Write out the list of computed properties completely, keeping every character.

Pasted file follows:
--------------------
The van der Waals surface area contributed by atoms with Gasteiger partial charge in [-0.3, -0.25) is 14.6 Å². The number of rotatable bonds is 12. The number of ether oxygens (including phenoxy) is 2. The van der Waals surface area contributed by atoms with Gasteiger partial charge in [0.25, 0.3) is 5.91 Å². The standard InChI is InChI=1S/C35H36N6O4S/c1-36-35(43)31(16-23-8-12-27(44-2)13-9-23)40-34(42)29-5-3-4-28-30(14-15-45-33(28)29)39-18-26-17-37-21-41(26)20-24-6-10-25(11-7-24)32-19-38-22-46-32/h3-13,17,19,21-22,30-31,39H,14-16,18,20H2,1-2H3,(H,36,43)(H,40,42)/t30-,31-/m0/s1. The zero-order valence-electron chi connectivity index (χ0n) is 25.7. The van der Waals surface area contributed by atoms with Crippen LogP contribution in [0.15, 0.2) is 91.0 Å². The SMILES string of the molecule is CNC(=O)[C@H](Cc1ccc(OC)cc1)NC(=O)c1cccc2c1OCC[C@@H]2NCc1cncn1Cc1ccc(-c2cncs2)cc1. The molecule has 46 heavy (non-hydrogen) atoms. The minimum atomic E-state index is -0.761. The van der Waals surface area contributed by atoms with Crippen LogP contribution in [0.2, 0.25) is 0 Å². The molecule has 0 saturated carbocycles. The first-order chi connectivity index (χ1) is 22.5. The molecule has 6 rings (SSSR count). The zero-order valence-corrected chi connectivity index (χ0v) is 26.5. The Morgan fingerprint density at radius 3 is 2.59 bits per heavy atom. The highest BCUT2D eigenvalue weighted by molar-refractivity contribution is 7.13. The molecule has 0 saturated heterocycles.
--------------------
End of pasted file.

The van der Waals surface area contributed by atoms with Gasteiger partial charge in [-0.3, -0.25) is 14.6 Å². The number of rotatable bonds is 12. The number of ether oxygens (including phenoxy) is 2. The van der Waals surface area contributed by atoms with Gasteiger partial charge in [0.25, 0.3) is 5.91 Å². The standard InChI is InChI=1S/C35H36N6O4S/c1-36-35(43)31(16-23-8-12-27(44-2)13-9-23)40-34(42)29-5-3-4-28-30(14-15-45-33(28)29)39-18-26-17-37-21-41(26)20-24-6-10-25(11-7-24)32-19-38-22-46-32/h3-13,17,19,21-22,30-31,39H,14-16,18,20H2,1-2H3,(H,36,43)(H,40,42)/t30-,31-/m0/s1. The zero-order valence-electron chi connectivity index (χ0n) is 25.7. The van der Waals surface area contributed by atoms with Crippen LogP contribution in [0.15, 0.2) is 91.0 Å². The SMILES string of the molecule is CNC(=O)[C@H](Cc1ccc(OC)cc1)NC(=O)c1cccc2c1OCC[C@@H]2NCc1cncn1Cc1ccc(-c2cncs2)cc1. The molecule has 46 heavy (non-hydrogen) atoms. The minimum atomic E-state index is -0.761. The van der Waals surface area contributed by atoms with Crippen LogP contribution in [0.2, 0.25) is 0 Å². The molecule has 0 saturated carbocycles. The first-order chi connectivity index (χ1) is 22.5. The molecule has 6 rings (SSSR count). The zero-order valence-corrected chi connectivity index (χ0v) is 26.5. The Morgan fingerprint density at radius 3 is 2.59 bits per heavy atom. The highest BCUT2D eigenvalue weighted by molar-refractivity contribution is 7.13. The molecule has 0 saturated heterocycles.